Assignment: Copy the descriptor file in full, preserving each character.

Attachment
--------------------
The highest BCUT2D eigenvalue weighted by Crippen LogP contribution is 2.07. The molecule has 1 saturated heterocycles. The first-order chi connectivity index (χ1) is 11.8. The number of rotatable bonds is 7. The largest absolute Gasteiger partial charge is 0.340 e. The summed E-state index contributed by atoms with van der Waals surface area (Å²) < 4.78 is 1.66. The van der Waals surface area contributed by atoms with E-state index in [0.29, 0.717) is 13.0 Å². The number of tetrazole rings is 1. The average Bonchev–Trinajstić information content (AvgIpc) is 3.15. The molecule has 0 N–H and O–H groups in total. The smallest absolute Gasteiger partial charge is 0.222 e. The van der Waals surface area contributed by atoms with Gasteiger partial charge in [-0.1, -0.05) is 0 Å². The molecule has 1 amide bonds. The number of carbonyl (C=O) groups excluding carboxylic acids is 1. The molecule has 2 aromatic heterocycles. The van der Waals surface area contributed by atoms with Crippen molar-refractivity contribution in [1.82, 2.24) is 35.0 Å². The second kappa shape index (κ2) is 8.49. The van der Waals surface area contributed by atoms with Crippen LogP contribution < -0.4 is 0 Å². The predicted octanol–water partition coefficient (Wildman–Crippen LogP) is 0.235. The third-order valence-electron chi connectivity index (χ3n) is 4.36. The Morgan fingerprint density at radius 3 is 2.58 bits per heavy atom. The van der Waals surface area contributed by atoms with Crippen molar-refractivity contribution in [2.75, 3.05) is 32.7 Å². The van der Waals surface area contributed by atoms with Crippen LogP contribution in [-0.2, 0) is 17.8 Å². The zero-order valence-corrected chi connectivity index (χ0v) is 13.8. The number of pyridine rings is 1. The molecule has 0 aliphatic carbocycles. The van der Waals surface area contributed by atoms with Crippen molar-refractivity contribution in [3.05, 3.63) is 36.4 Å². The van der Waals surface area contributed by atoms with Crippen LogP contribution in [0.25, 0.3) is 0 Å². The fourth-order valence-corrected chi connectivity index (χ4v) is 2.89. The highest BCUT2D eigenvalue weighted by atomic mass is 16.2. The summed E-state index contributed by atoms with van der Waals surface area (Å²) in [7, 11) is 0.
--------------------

The highest BCUT2D eigenvalue weighted by Crippen LogP contribution is 2.07. The molecule has 1 saturated heterocycles. The first-order chi connectivity index (χ1) is 11.8. The number of rotatable bonds is 7. The largest absolute Gasteiger partial charge is 0.340 e. The summed E-state index contributed by atoms with van der Waals surface area (Å²) < 4.78 is 1.66. The van der Waals surface area contributed by atoms with E-state index in [0.29, 0.717) is 13.0 Å². The number of tetrazole rings is 1. The average Bonchev–Trinajstić information content (AvgIpc) is 3.15. The molecule has 0 N–H and O–H groups in total. The smallest absolute Gasteiger partial charge is 0.222 e. The van der Waals surface area contributed by atoms with Gasteiger partial charge in [-0.1, -0.05) is 0 Å². The molecule has 1 amide bonds. The number of carbonyl (C=O) groups excluding carboxylic acids is 1. The molecule has 2 aromatic heterocycles. The van der Waals surface area contributed by atoms with Crippen molar-refractivity contribution in [1.82, 2.24) is 35.0 Å². The second kappa shape index (κ2) is 8.49. The van der Waals surface area contributed by atoms with Crippen LogP contribution < -0.4 is 0 Å². The predicted octanol–water partition coefficient (Wildman–Crippen LogP) is 0.235. The third-order valence-electron chi connectivity index (χ3n) is 4.36. The Morgan fingerprint density at radius 3 is 2.58 bits per heavy atom. The van der Waals surface area contributed by atoms with Crippen molar-refractivity contribution in [2.75, 3.05) is 32.7 Å². The van der Waals surface area contributed by atoms with Crippen LogP contribution in [-0.2, 0) is 17.8 Å². The zero-order valence-corrected chi connectivity index (χ0v) is 13.8. The number of pyridine rings is 1. The molecule has 0 aliphatic carbocycles. The van der Waals surface area contributed by atoms with Crippen molar-refractivity contribution in [3.05, 3.63) is 36.4 Å². The van der Waals surface area contributed by atoms with Crippen LogP contribution in [0.25, 0.3) is 0 Å². The fourth-order valence-corrected chi connectivity index (χ4v) is 2.89. The highest BCUT2D eigenvalue weighted by atomic mass is 16.2. The summed E-state index contributed by atoms with van der Waals surface area (Å²) in [7, 11) is 0.